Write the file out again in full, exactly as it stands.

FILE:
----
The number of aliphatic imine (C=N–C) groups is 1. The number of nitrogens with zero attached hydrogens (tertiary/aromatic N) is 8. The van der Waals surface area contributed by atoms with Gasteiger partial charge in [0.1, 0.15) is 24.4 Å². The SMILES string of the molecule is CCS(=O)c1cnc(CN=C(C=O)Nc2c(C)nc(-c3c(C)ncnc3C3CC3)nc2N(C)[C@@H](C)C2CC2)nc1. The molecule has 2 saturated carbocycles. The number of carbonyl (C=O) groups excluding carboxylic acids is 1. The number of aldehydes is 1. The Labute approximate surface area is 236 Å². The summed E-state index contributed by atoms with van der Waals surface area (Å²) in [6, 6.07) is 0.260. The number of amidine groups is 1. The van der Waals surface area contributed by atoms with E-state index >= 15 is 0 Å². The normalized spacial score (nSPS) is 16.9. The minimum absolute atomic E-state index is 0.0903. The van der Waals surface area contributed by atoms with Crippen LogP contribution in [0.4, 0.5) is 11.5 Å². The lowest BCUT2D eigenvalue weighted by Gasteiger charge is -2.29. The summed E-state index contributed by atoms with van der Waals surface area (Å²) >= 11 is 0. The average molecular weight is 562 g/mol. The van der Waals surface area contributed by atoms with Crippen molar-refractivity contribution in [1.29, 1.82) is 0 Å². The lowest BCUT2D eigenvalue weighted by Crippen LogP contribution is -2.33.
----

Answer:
The number of aliphatic imine (C=N–C) groups is 1. The number of nitrogens with zero attached hydrogens (tertiary/aromatic N) is 8. The van der Waals surface area contributed by atoms with Gasteiger partial charge in [0.1, 0.15) is 24.4 Å². The SMILES string of the molecule is CCS(=O)c1cnc(CN=C(C=O)Nc2c(C)nc(-c3c(C)ncnc3C3CC3)nc2N(C)[C@@H](C)C2CC2)nc1. The molecule has 2 saturated carbocycles. The number of carbonyl (C=O) groups excluding carboxylic acids is 1. The number of aldehydes is 1. The Labute approximate surface area is 236 Å². The summed E-state index contributed by atoms with van der Waals surface area (Å²) in [6, 6.07) is 0.260. The number of amidine groups is 1. The van der Waals surface area contributed by atoms with E-state index >= 15 is 0 Å². The normalized spacial score (nSPS) is 16.9. The minimum absolute atomic E-state index is 0.0903. The van der Waals surface area contributed by atoms with Crippen LogP contribution in [0.4, 0.5) is 11.5 Å². The lowest BCUT2D eigenvalue weighted by Gasteiger charge is -2.29. The summed E-state index contributed by atoms with van der Waals surface area (Å²) >= 11 is 0. The average molecular weight is 562 g/mol. The van der Waals surface area contributed by atoms with Crippen molar-refractivity contribution in [1.29, 1.82) is 0 Å². The lowest BCUT2D eigenvalue weighted by Crippen LogP contribution is -2.33.